Career Notes

Fisk shows his love of the Yankees A life-long New Englander, Fisk gestures toward the Yankees dugout before throwing out the first pitch in Game 4 of the 1999 ALCS.
•  Carlton Fisk was the fourth pick overall in the 1969 draft, and he made his major league debut later that year, playing in two games for the big league club.

•  His first full season was 1972, and what a season it was! Fisk batted .293 with 22 home runs and 61 RBI. He also tied for the league lead in triples. His play behind the plate earned him a Gold Glove award, and he was honored with the American League's Rookie of the Year award. He was the first player ever to win that award unanimously.

•  Pudge was selected to seven All-Star teams with the Red Sox: in 1972, 1973, 1974, 1976, 1977, 1978, and 1980. He was the A.L.'s starting catcher in '73, '77, '78, and '80. He played in four more with the White Sox.

•  In the sixth game of the 1975 World Series, Fisk hit one of the most famous homers ever, waving his 12th-inning game-winning shot fair.

•  His .481 slugging percentage while with the Red Sox is the tenth best in club history.

•  At the end of the 1980 season, Fisk signed with the Chicago White Sox, and went on to play for 14 more seasons.

•  He retired in 1993, having caught more games than any other player. He finished with 376 home runs, 351 of them as a catcher, the most ever for a catcher. His 72 home runs after the age of 40 is a Major League record.

•  Carlton was elected into the Red Sox Hall of Fame in 1997.

•  At the start of the 1999 season, he rejoined the Red Sox organization, as a special assistant to the GM.

•  Fisk was named the honorary captain of the 1999 A.L. All-Star Team, and threw out the first pitch in Game 4 of the ALCS that fall.

•  On July 23, 2000, Carlton Fisk was inducted into the National Baseball Hall of Fame in Cooperstown, NY. His number 27 was retired by the Red Sox on Labor Day, a fitting tribute to a man who labored behind the plate for over 20 years.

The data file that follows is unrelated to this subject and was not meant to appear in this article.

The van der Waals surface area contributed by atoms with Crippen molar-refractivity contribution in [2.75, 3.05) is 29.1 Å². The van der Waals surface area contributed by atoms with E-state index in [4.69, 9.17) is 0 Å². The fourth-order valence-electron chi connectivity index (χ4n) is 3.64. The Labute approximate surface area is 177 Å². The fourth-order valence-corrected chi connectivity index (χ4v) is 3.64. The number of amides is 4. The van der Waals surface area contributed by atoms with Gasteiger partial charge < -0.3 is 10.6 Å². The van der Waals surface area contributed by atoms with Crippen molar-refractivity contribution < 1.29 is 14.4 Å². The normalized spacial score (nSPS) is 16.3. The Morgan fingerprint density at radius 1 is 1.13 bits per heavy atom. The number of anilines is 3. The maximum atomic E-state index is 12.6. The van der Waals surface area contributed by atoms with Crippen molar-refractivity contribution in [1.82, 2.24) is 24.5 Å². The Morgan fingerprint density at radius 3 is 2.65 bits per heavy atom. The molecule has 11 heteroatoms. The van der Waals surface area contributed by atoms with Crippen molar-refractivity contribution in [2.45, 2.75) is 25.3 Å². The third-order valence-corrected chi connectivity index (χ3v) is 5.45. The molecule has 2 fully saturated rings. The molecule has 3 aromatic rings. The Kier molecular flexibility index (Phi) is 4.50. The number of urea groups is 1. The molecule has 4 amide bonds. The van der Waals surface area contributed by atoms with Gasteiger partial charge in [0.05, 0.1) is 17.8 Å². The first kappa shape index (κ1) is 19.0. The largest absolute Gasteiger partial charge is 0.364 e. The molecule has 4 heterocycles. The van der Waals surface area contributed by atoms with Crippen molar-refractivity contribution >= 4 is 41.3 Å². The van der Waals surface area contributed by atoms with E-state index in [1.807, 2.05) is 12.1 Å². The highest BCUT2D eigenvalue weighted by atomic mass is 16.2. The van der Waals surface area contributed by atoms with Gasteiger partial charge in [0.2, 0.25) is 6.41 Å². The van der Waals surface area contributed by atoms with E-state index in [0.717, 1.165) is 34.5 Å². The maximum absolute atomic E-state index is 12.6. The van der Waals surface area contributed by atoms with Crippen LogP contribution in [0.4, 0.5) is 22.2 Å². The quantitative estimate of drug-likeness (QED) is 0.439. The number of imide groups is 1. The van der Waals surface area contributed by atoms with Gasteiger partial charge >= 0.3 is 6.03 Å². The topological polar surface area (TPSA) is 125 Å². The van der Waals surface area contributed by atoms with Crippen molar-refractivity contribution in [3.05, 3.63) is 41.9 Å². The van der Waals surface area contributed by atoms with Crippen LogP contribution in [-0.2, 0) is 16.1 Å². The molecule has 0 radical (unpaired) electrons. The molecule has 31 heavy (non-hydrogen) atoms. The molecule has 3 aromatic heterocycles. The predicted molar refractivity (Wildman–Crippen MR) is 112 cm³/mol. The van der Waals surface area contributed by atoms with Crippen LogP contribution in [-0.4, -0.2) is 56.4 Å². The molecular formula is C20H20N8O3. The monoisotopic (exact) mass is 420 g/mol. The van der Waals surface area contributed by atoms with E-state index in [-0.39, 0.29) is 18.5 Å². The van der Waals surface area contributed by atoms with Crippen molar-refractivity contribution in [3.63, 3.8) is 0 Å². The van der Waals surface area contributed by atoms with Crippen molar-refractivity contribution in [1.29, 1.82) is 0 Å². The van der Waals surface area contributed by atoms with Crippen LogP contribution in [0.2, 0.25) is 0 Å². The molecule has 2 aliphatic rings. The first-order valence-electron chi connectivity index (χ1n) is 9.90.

•  On September 4, 2000, Fisk's uniform number 27 was retired by the Boston Red Sox.

•  On June 13, 2005, almost 30 years after the 1975 World Series, the left field pole was officially dedicated as the Fisk Pole, before an interleague contest against the Cincinnati Reds.

Destination Cooperstown

On July 23, 2000, Carlton Fisk stepped to the podium as the newest inductee in the National Baseball Hall of Fame, and I was there. All the details, including my photos and his induction speech are available in the Carlton Fisk in the Hall of Fame page.

Catcher in the Rough
by Alec McGillis, Concord Monitor staff

To understand how an entire state fell in love with a man named Pudge, it helps to visit his hometown in midwinter.

The roadside snowbanks seem to grow deeper as you wind west toward Charlestown in the Connecticut River valley, the boyhood home of Carlton Fisk. By the time they fully melt away, springtime will be well-established in most other parts of the country. By the time the youngsters here take their baseball gloves out of the closet, their peers in Texas and California will have been on the diamond for weeks.

This state, it becomes obvious on the slush-covered road through Sunapee and Newport and Claremont, is not fertile country for baseball players. It produces great fans of the game but few great practitioners: The growing season is just too short.

In this barren landscape, Carlton Fisk sprouted as improbably as 10-foot-high corn in a rock-strewn field. Those who watched his rise still shake their heads over it, like farmers reminiscing about a prize-winning oddity at the county fair.